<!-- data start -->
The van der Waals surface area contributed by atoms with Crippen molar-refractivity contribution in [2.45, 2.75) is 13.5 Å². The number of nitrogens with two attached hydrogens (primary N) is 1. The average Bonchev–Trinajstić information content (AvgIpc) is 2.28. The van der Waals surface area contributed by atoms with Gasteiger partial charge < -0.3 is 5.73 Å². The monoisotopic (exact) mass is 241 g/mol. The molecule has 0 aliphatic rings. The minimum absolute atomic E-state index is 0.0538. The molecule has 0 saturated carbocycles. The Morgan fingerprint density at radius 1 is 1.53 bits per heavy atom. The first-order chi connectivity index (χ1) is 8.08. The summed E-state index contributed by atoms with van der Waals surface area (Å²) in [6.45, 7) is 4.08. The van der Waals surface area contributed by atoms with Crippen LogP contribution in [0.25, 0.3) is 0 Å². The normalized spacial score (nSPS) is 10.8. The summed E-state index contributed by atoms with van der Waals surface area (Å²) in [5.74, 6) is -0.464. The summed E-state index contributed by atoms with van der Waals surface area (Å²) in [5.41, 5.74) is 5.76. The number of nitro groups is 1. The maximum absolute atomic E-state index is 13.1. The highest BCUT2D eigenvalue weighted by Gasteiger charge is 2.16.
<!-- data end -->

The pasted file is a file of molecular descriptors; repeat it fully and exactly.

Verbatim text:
The van der Waals surface area contributed by atoms with Crippen molar-refractivity contribution in [2.45, 2.75) is 13.5 Å². The number of nitrogens with two attached hydrogens (primary N) is 1. The average Bonchev–Trinajstić information content (AvgIpc) is 2.28. The van der Waals surface area contributed by atoms with Gasteiger partial charge < -0.3 is 5.73 Å². The monoisotopic (exact) mass is 241 g/mol. The molecule has 0 aliphatic rings. The minimum absolute atomic E-state index is 0.0538. The molecule has 0 saturated carbocycles. The Morgan fingerprint density at radius 1 is 1.53 bits per heavy atom. The first-order chi connectivity index (χ1) is 8.08. The summed E-state index contributed by atoms with van der Waals surface area (Å²) in [6.45, 7) is 4.08. The van der Waals surface area contributed by atoms with Crippen LogP contribution in [0.25, 0.3) is 0 Å². The normalized spacial score (nSPS) is 10.8. The summed E-state index contributed by atoms with van der Waals surface area (Å²) in [5.74, 6) is -0.464. The summed E-state index contributed by atoms with van der Waals surface area (Å²) in [5.41, 5.74) is 5.76. The number of nitro groups is 1. The maximum absolute atomic E-state index is 13.1. The highest BCUT2D eigenvalue weighted by Gasteiger charge is 2.16.